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Teaching Preschoolers with Down Syndrome at Home

Last spring, I read an intriguing book, When Slow is Fast Enough: Educating the Delayed Preschool Child. It is written by Joan Goodman, a child psychologist who specialized in the diagnosis and early intervention of preschool-aged children with developmental delays. Her book is the result of extensive and highly detailed observations of twenty early intervention programs around the United States.

As a homeschool mom of a preschooler with T21, I was keenly interested in her work. Frankly, I could not put it down. I found her astute observations of these early intervention programs concerning and her recommendations enlightening yet challenging.

Although this book is about early intervention pre-schools, there are some important and useful ideas that parents can glean from Goodman’s work for teaching their preschoolers with Down Syndrome at home:

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Easter Activities for Toddlers with (or without) Down Syndrome

Hi! It’s me again. 🙂 Can you believe that Easter is right around the corner! To keep my mind off all the COVID-19 news, I’ve been busy preparing Junior’s activities for the month of April. There are so many fun, educational activites you can do with Easter eggs! I’m posting again so soon because I hope you find some ideas here to help keep little hands and minds busy during this time of quarantine:

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Speech Therapy Resources for Toddlers with Down Syndrome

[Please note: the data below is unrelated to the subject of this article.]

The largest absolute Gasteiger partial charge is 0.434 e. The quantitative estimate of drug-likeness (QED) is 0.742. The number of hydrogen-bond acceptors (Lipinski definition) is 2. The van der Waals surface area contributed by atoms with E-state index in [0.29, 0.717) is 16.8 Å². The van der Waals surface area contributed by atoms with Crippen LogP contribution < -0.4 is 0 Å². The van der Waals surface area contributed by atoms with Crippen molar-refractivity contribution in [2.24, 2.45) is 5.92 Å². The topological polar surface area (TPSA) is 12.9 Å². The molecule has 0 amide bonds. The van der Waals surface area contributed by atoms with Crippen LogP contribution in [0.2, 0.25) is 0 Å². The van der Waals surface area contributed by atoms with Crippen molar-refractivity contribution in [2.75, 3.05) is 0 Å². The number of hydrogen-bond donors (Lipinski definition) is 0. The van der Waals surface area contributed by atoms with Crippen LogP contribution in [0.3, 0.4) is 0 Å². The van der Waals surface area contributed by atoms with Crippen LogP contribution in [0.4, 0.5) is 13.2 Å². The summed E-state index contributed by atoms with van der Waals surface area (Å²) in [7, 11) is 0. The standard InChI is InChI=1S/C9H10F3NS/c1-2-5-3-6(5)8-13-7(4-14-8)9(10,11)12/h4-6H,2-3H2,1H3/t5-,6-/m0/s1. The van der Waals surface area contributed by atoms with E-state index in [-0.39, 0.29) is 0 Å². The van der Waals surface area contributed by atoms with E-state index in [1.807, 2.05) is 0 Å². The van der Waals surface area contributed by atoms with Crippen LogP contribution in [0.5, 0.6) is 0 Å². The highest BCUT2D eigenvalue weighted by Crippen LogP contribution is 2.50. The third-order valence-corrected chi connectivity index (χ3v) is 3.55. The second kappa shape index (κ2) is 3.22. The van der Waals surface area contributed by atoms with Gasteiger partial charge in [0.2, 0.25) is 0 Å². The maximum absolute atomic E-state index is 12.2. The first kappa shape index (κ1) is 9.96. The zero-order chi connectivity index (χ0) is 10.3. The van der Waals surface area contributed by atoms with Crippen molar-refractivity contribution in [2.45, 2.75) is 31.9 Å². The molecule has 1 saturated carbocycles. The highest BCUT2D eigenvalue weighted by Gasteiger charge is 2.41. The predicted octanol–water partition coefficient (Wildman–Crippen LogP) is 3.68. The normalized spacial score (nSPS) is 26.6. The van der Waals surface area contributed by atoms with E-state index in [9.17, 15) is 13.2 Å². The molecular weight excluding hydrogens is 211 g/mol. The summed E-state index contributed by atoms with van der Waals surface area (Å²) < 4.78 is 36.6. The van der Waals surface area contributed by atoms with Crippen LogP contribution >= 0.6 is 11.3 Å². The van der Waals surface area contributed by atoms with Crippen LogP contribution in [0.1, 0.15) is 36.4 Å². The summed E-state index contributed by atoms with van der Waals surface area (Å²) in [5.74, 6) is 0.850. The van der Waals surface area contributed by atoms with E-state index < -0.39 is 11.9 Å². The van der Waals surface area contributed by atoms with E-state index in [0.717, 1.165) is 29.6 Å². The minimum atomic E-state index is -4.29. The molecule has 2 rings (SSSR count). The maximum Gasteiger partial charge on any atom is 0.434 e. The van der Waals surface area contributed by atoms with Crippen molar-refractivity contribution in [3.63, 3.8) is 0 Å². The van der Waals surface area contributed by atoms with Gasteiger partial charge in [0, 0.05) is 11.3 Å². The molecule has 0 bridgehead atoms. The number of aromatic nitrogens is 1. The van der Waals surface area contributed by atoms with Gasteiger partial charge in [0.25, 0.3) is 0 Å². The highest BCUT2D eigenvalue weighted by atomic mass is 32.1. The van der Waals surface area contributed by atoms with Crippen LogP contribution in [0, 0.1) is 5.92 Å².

This post is for a group of children so dear to my heart: toddlers with Down Syndrome and/or speech delays.

Experts say the the first three years of life is the most important period for the development of speech and language. Unfortunately, because of COVID-19, our Junior and toddlers like him won’t be getting speech therapy for who knows how long. This is a real setback, unless parents take a proactive role in providing their little ones with therapy at home. Of course, getting therapy from an experienced and qualified speech therapist would be best, but there are many resources to help parents out.

So I’d like to share with you a list of speech therapy resources that we have found most helpful. Many of them have been recommended by Junior’s therapists and by a dear friend who is a speech language pathologist.

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12 Great Gifts for a Toddler with Down Syndrome

Hi, it’s me, Junior. Last time I hacked my mom’s computer, I told you about stuff for a baby shower. But now that I’m a big boy (I recently turned 2 1/2!) I’m here to tell you about my favorite things for a  toddler… with or without T21.

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The Privilege of Raising a Child with Down Syndrome

“You are a joy for Jesus.” A priest once told this to me in confession, and I was startled and surprised. I am so often aware of my faults and failings. They pile up before my eyes and fill me with self-doubt and discouragement. How could I, a spiritual weakling, one who does not pray enough and falls into the same sins again and again, possibly be a joy for Jesus? 

It took a child with Down Syndrome to show me how.